God even tells Job’s three friends that He is ANGRY with them for how poorly their counsel was to Job. So yes, beyond doubt, God gets angry, and that means that anger isn’t always a sin – there is a “righteous anger.” as people have termed it before. Before we get too excited, and think that this allows us to be angry with things that aggravate or bother us, allow me to say that you and I have flawed judgment, and we don’t always know the right things to get angry about – and the things that anger us, usually are NOT the things that angers God, which brings us to the main point of today’s episode: what angered Jesus, or – what appeared to anger Jesus? What caused Jesus to fiercely display His zeal in public? Let’s go ahead and read John 2 and find out.
Here’s pastor and writer John Piper to help us understand WHY Jesus got so upset here.
Jesus says, in verse 16, “Take these things away; do not make my Father’s house a house of trade.” Jesus does not say that the sellers and money-changers are robbers, or that the animals are defective, or that the place is a place of prayer—though it is. He says that they have turned his Father’s house into a bazaar. An emporium. A market.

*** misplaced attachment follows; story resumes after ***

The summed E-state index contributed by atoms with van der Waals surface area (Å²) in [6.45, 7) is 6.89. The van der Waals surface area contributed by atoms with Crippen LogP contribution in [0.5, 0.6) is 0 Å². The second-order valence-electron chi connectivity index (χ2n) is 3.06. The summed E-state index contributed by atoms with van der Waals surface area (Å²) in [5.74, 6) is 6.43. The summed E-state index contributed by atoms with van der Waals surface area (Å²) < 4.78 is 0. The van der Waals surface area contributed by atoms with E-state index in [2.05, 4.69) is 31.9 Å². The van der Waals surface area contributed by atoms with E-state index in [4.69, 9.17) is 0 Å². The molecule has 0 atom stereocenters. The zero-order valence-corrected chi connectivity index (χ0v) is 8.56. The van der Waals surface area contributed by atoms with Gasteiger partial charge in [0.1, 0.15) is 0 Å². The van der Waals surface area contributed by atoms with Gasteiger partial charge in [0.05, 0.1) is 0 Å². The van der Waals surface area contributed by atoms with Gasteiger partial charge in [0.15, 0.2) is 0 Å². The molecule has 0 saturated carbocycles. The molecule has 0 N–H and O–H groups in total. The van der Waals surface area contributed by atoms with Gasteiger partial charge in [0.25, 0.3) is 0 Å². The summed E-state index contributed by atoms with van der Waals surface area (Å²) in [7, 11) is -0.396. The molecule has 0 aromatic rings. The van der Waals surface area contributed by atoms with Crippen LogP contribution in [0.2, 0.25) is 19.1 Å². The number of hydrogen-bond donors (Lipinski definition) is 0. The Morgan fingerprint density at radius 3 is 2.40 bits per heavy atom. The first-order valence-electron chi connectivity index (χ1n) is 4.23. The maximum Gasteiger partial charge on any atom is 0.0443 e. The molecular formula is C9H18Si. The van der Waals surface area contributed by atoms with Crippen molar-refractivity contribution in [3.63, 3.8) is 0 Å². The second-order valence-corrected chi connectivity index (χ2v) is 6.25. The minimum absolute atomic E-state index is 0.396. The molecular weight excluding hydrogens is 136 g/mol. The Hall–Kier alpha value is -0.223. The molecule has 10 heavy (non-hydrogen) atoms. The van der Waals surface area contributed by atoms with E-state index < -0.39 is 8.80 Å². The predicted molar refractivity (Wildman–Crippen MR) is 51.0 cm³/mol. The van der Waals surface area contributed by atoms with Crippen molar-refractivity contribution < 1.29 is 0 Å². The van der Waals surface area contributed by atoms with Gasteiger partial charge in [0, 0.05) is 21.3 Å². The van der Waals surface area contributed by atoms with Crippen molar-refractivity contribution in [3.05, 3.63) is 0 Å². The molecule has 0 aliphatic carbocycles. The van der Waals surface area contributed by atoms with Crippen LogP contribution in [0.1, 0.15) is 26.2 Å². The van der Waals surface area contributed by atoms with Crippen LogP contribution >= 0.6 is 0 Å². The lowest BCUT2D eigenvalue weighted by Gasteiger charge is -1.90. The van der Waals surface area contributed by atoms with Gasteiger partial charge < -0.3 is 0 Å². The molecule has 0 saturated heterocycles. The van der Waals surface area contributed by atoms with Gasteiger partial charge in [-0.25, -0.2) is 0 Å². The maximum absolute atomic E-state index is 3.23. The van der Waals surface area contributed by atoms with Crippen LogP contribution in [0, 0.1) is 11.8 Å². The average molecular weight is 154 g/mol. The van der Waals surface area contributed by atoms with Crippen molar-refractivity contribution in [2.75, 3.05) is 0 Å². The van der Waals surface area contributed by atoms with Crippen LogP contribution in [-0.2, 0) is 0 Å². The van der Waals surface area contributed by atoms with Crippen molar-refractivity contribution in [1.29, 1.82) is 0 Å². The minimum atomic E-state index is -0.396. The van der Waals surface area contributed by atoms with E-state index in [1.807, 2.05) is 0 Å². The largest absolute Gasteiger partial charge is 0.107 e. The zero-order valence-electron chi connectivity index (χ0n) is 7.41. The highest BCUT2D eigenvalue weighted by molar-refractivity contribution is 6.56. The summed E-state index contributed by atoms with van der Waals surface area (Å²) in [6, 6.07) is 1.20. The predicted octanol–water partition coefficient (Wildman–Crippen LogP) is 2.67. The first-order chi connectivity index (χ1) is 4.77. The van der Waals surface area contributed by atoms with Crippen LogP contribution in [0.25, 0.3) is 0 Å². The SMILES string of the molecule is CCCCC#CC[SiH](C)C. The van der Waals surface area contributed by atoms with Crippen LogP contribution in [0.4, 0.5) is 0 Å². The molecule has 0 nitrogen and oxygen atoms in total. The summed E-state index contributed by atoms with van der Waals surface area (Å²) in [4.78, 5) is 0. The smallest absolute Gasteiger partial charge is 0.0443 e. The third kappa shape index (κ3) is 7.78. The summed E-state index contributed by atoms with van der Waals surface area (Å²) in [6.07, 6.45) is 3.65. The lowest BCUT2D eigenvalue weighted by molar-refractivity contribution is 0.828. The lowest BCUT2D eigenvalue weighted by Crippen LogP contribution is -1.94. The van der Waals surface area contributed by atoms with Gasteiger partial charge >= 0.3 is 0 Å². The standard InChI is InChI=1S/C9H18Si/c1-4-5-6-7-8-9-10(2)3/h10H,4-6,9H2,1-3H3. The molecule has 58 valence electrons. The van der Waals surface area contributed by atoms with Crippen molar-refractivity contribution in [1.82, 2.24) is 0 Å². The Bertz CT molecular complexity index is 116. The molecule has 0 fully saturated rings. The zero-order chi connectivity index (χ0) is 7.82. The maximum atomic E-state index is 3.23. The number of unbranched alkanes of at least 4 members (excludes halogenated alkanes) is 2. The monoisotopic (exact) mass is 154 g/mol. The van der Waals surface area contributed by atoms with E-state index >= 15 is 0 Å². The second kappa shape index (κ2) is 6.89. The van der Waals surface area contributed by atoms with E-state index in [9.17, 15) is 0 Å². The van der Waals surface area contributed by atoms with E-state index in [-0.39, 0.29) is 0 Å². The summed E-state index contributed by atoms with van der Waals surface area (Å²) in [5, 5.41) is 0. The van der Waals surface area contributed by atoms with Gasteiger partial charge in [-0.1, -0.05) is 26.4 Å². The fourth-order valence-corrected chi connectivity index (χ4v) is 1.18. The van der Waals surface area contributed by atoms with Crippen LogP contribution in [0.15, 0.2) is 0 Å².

The disciples saw this incredible display of fury—he was using a homemade whip of ropes, and loosing the oxen (oxen are big!), and dumping boxes of money on the ground, and turning over tables, and saying (with who knows how piercing a voice over all the bleating), “Take these things away; do not make my Father’s house a house of trade.” And when the disciples saw this, they connected it with Psalm 69:9 where David the king says, “Zeal for your house has consumed me, and the reproaches of those who reproach you have fallen on me.”
Jesus was consumed with zeal for his Father’s house. And reproaches were, no doubt, raining down on him like torrents: “What in God’s name do you think you are doing?!”
So what made Jesus so angry? The contrast he pointed out was between “my Father’s house” and a marketplace. “My Father’s house” means: This house is about knowing and loving and treasuring a person, my Father. In this temple, my Father has supreme place. He is the supreme treasure here. “A day in your courts is better than a thousand elsewhere” (Psalm 84:11). “Whom have I in heaven but you? And there is nothing on earth that I desire besides you” (Psalms 73:25).